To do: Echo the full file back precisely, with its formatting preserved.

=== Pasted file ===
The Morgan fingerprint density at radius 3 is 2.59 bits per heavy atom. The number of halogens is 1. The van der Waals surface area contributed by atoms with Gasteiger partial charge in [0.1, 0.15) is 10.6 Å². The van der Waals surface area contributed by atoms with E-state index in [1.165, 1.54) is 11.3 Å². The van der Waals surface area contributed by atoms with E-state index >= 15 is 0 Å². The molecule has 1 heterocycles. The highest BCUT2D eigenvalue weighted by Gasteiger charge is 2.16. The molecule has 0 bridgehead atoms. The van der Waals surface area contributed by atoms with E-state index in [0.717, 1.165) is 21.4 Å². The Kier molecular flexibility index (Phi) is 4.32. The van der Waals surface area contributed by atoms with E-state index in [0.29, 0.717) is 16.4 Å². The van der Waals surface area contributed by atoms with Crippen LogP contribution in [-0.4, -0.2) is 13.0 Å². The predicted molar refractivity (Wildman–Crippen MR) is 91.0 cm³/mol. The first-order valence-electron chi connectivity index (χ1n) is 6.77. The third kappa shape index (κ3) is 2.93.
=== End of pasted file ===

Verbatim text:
The Morgan fingerprint density at radius 3 is 2.59 bits per heavy atom. The number of halogens is 1. The van der Waals surface area contributed by atoms with Gasteiger partial charge in [0.1, 0.15) is 10.6 Å². The van der Waals surface area contributed by atoms with E-state index in [1.165, 1.54) is 11.3 Å². The van der Waals surface area contributed by atoms with E-state index >= 15 is 0 Å². The molecule has 1 heterocycles. The highest BCUT2D eigenvalue weighted by Gasteiger charge is 2.16. The molecule has 0 bridgehead atoms. The van der Waals surface area contributed by atoms with E-state index in [0.717, 1.165) is 21.4 Å². The Kier molecular flexibility index (Phi) is 4.32. The van der Waals surface area contributed by atoms with E-state index in [0.29, 0.717) is 16.4 Å². The van der Waals surface area contributed by atoms with Crippen LogP contribution in [-0.4, -0.2) is 13.0 Å². The predicted molar refractivity (Wildman–Crippen MR) is 91.0 cm³/mol. The first-order valence-electron chi connectivity index (χ1n) is 6.77. The third kappa shape index (κ3) is 2.93.